Impact of the Strata Property Act

The Strata Property Act may limit the enforceability of some bylaws and rules made before the Act came into force. 5

Although the Strata Property Act came into force on July 1, 2000, there was a grace period for all statutory and amended bylaws that were already in existence on that date. During the grace period, bylaws already in existence continued to operate, even if they conflicted with the Act or the regulations. That grace period ended on the last day of 2001.

Effective January 1, 2002, the following provisions govern bylaws that already existed when the Strata Property Act came into force.

Statutory Bylaws

On January 1, 2002 the Standard Bylaws in the Strata Property Act became the statutory bylaws for every strata corporation in the province, regardless of the date the corporation was created. 6 These Standard Bylaws prevail, except to the extent that a strata corporation has already dealt with the same subject matter by previously passing an amended bylaw that is filed in the Land Title Office.

Where a strata corporation was already in existence on July 1, 2000, when the Strata Property Act came into force, the grace period for statutory bylaws did not apply to Section 1 of the Standard Bylaws, in the following circumstances. If a strata corporation created under previous legislation lacked a bylaw that established a schedule for the payment of strata fees, then effective July 1, 2000 that corporation automatically acquired section 1 of the Standard Bylaws in the Strata Property Act. 7 That standard bylaw requires an owner to pay strata fees on or before the first day of the month to which the strata fees relate.

Amended Bylaws

An amended bylaw that was already filed at the Land Title Office when the Strata Property Act came into force will continue to prevail over the Standard Bylaws, so long as that bylaw is consistent with the Strata Property Act, with one exception.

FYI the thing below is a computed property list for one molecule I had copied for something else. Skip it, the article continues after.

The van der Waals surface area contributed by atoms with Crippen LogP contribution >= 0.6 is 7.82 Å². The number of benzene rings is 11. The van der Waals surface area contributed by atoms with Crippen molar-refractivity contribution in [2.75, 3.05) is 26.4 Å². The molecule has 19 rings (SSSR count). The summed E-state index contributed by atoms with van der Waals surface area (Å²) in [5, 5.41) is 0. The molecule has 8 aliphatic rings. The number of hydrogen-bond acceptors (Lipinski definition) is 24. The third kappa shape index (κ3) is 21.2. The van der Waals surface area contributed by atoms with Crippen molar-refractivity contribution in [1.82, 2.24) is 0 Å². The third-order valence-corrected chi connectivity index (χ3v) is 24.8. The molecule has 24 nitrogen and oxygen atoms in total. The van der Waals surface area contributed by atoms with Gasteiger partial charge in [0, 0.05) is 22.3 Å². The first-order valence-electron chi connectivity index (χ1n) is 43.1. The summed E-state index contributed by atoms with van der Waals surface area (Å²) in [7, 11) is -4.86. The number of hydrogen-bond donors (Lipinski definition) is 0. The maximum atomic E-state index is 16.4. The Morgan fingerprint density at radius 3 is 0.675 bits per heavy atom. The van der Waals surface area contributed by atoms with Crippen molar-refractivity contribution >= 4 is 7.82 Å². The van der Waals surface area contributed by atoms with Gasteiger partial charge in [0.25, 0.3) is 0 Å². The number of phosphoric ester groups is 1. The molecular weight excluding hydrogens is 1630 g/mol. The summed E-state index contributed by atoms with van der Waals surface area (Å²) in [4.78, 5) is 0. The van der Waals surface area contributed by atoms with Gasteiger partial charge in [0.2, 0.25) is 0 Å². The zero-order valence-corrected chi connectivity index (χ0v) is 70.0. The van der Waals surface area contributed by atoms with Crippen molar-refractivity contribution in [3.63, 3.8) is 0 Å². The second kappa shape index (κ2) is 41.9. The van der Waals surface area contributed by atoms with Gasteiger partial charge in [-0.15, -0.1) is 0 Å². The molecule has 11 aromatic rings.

Subject to one exception described below, in any case where such an amended bylaw conflicts with Parts 1 through 17 of the Strata Property Act (in other words, everything in the Strata Property Act, except the Schedule of Standard Bylaws at the back of the statute), or the regulations, the amended bylaw ceases to have any effect to the extent of the conflict. For example, a strata corporation may have filed a bylaw that requires the corporation to approve an owner’s tenant before the owner rents a residential strata lot to the tenant. The Strata Property Act does not permit such a bylaw. Since January 1, 2002, a strata corporation cannot enforce that bylaw. 8

There is a narrow exception, however, for a previously amended bylaw that apportions contributions to the contingency reserve fund (CRF), if the bylaw meets certain criteria. First, the strata corporation must have filed the amended bylaw in the Land Title Office before July 1, 2000, when the Strata Property Act came into force. Second, the bylaw must apportion CRF contributions according to type of strata lot. Last, the specific type of strata lot must be identified as a type of strata lot in the bylaws of the strata corporation or a section. If the amended bylaw meets these requirements, the bylaw will continue to operate beyond January 1, 2001, even if it conflicts with the Act and regulations. 9


 

Notes:

  1. Condominium Act, s. 26(2).
  2. Strata Property Act, s. 120(1).
  3. Strata Property Regulation, s. 17.11(3).
  4. Strata Property Regulation, s. 17.12.
  5. For information about the impact of the Strata Property Act on previously existing rules, see Chapter 21, Rules.
  6. Strata Property Regulation, s. 17.11(3).
  7. Strata Property Regulation, ss. 17.1 and 17.9.
  8. Strata Property Act, s. 141(1) and Strata Property Regulation, s. 17.11.
  9. Strata Property Regulation, s. 17.11(6). For information about a type of strata lot, see Chapter 26, Paying for Repairs.